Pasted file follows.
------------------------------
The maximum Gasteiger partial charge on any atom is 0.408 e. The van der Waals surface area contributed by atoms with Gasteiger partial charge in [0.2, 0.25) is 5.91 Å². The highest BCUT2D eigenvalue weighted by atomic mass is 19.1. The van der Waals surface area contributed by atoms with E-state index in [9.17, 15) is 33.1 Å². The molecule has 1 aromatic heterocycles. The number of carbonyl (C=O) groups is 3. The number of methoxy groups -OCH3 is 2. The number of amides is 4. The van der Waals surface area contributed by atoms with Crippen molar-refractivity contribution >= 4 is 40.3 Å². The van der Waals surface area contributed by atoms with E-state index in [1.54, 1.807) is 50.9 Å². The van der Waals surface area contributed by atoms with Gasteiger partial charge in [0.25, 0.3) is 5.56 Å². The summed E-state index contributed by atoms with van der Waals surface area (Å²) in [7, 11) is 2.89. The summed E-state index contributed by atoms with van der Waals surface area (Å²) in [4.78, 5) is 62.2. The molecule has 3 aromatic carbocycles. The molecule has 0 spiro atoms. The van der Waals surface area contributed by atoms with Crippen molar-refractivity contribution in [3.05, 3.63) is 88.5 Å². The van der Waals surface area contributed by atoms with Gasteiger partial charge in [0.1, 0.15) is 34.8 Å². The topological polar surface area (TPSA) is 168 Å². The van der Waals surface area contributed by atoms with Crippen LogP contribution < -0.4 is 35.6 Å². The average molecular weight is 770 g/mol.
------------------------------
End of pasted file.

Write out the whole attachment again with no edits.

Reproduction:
The maximum Gasteiger partial charge on any atom is 0.408 e. The van der Waals surface area contributed by atoms with Gasteiger partial charge in [0.2, 0.25) is 5.91 Å². The highest BCUT2D eigenvalue weighted by atomic mass is 19.1. The van der Waals surface area contributed by atoms with E-state index in [9.17, 15) is 33.1 Å². The molecule has 1 aromatic heterocycles. The number of carbonyl (C=O) groups is 3. The number of methoxy groups -OCH3 is 2. The number of amides is 4. The van der Waals surface area contributed by atoms with Crippen molar-refractivity contribution >= 4 is 40.3 Å². The van der Waals surface area contributed by atoms with E-state index in [1.54, 1.807) is 50.9 Å². The van der Waals surface area contributed by atoms with Gasteiger partial charge in [0.25, 0.3) is 5.56 Å². The summed E-state index contributed by atoms with van der Waals surface area (Å²) in [7, 11) is 2.89. The summed E-state index contributed by atoms with van der Waals surface area (Å²) in [4.78, 5) is 62.2. The molecule has 3 aromatic carbocycles. The molecule has 0 spiro atoms. The van der Waals surface area contributed by atoms with Crippen molar-refractivity contribution in [3.05, 3.63) is 88.5 Å². The van der Waals surface area contributed by atoms with Gasteiger partial charge in [0.1, 0.15) is 34.8 Å². The topological polar surface area (TPSA) is 168 Å². The van der Waals surface area contributed by atoms with Crippen LogP contribution < -0.4 is 35.6 Å². The average molecular weight is 770 g/mol.